Although Indigenous and non-Indigenous patients may not have equal access to sophisticated cardiovascular therapies, our data suggest that cardiovascular mortality in Indigenous patients does not return to that of the overall Australian population even when the most appropriate and effective therapy has been accessed.

A strength of our study was the standardised collection of data and analysis of in-hospital outcomes from a large single-centre registry. A limitation was that, after discharge, the assessment of late outcome was based on total mortality rather than repeated cardiovascular events or need for re-operation. There is some evidence to suggest that differences in the timing of mortality reporting in Indigenous populations have the potential to cause underestimation of mortality at the time of follow-up.1 In addition, we recorded all-cause late mortality rather than death from cardiovascular causes. A larger sample size would allow a more detailed analysis of the mechanisms of adverse outcomes and, potentially, the development of a more accurate operative risk prediction model for Indigenous patients. Future studies should aim at increasing the sample size of Indigenous patients through national collaboration, while maintaining standardised definitions and data collection methods. Although we used the euroSCORE to adjust for surgical risk, the score has not been validated in the Indigenous population. We acknowledge the limitations of using this measure for risk stratification in the Indigenous population, but it is widely used throughout Australia and we believe it to be the best currently available tool for such a purpose.

While improving access of Indigenous Australians to advanced cardiovascular therapies is a major public health priority, improvements in outcomes will require comprehensive strategies that include attention to the primary and secondary prevention of both coronary artery and rheumatic heart disease.

1 Components of the logistic euroSCORE (European System for Cardiac Operative Risk Evaluation)7



Patient-related factors





Chronic pulmonary disease

Long-term use of bronchodilators or steroids for lung disease

Extracardiac arteriopathy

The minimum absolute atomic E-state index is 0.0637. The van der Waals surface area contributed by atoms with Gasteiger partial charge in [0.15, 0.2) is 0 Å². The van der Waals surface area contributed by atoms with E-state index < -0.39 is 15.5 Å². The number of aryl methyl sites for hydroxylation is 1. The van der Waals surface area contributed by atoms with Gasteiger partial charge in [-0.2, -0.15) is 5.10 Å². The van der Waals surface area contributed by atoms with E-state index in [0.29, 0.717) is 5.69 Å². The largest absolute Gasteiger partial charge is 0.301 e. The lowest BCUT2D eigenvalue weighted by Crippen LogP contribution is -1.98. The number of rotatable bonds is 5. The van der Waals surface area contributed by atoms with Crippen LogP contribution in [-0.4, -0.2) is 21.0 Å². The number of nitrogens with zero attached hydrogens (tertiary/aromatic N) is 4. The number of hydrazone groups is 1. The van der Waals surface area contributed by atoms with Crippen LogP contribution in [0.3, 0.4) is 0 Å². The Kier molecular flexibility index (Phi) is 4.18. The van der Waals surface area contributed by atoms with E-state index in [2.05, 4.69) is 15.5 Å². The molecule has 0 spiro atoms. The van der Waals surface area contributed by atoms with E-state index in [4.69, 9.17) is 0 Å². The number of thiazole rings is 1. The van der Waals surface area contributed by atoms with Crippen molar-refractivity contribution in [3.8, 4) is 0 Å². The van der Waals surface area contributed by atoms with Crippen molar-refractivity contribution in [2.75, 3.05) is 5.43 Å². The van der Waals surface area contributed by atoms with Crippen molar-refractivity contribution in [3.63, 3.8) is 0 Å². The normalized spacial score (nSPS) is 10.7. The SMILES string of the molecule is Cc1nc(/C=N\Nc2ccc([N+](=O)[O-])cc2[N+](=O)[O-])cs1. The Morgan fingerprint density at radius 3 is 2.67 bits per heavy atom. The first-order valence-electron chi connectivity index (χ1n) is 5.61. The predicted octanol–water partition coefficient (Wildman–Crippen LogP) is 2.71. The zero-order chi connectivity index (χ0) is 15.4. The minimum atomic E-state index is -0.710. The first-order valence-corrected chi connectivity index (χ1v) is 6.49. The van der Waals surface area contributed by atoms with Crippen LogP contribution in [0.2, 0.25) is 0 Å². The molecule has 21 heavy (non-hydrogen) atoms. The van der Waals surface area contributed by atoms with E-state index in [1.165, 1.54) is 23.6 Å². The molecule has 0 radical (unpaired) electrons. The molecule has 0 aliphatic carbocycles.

Any one of the following: claudication; carotid occlusion (> 50% stenosis); previous or planned intervention on the abdominal aorta, limb arteries or carotid arteries

Neurological dysfunction disease

Condition severely affecting ambulation or day-to-day functioning

Previous cardiac surgery

Requiring opening of the pericardium

Serum creatinine level

> 200 μmol/L preoperatively

Active endocarditis

Patient still under antibiotic treatment for endocarditis at the time of surgery

Critical preoperative state

Any one or more of the following: ventricular tachycardia or fibrillation or aborted sudden death, preoperative cardiac massage, preoperative ventilation before arrival in the anaesthetic room, preoperative inotropic support, intra-aortic balloon counterpulsation or preoperative acute renal failure (anuria or oliguria [< 10mL/hour])

Cardiac-related factors

Unstable angina

Rest angina requiring administration of intravenous nitrates until arrival in the anaesthetic room

Moderate LV dysfunction

LV ejection fraction 30%–50%

Severe LV dysfunction

LV ejection fraction < 30%

Recent myocardial infarct

Within the previous 90 days

Pulmonary hypertension

Systolic pulmonary artery pressure > 60 mmHg

Operation-related factors


Carried out on referral before the beginning of the next working day

Procedure other than isolated CABG

Major cardiac procedure other than or in addition to CABG

Surgery on the thoracic aorta

For disorder of ascending, arch or descending aorta

Post-infarct septal rupture

LV = left ventricular. CABG = coronary artery bypass grafting.

2 Baseline patient data and operative characteristics*


Indigenous patients (n = 283)

Non-Indigenous patients (n = 2352)


Mean age in years (SD)

47 (14)

65 (12)


Female sex

114 (40.3%)

658 (28.0%)

< 0.001


143 (50.5%)

1381 (58.7%)



125 (44.2%)

1545 (65.7%)

< 0.001


112 (39.6%)

643 (27.3%)


Current smoker

102 (36.0%)

299 (12.7%)

< 0.001

Chronic pulmonary disease

15 (5.3%)

160 (6.8%)


Previous cardiac surgery

5 (1.8%)

5 (0.2%)

< 0.001

Serum creatinine level > 200 μmol/L

9 (3.2%)

29 (1.2%)


Unstable angina

19 (6.7%)

281 (11.9%)


Active endocarditis

6 (2.1%)

23 (1.0%)


Pulmonary hypertension

24 (8.5%)

26 (1.1%)

< 0.001

Moderate or severe LV dysfunction

53 (18.7%)

268 (11.4%)

< 0.001

Recent myocardial infarct

50 (17.7%)

447 (19.0%)


Emergency surgery

11 (3.9%)

123 (5.2%)


Median euroSCORE (IQR)

2.08 (1.49–3.92)

2.59 (1.51–5.13)

< 0.001


142 (50.2%)

1790 (76.1%)

< 0.001

Single valve surgery ± CABG

98 (34.6%)

492 (20.9%)

< 0.001

Double valve surgery ± CABG

19 (6.7%)

11 (0.5%)

< 0.001

Other procedures

24 (8.5%)

59 (2.5%)


Mitral valve replacement ± CABG

69 (24.4%)

138 (5.9%)


Implantation of mechanical prosthesis

38 (55.1%)

91 (65.9%)

< 0.001

Mitral valve repair ± CABG

16 (5.7%)

58 (2.5%)

< 0.001

Aortic valve replacement ± CABG

65 (23.0%)

358 (15.2%)


CABG = coronary artery bypass grafting. euroSCORE = European System for Cardiac Operative Risk Evaluation. IQR = interquartile range. LV = left ventricular.
* Values are number (%) of patients, except where otherwise specified.

  • Sam J Lehman1
  • Robert A Baker2
  • Philip E Aylward3
  • John L Knight4
  • Derek P Chew5

  • Department of Cardiology, Flinders University, Adelaide, SA.



Sam Lehman is supported by grants from the National Heart Foundation of Australia, the Cardiac Society of Australia and New Zealand, and the Royal Australian and New Zealand College of Physicians.

Competing interests:

None identified.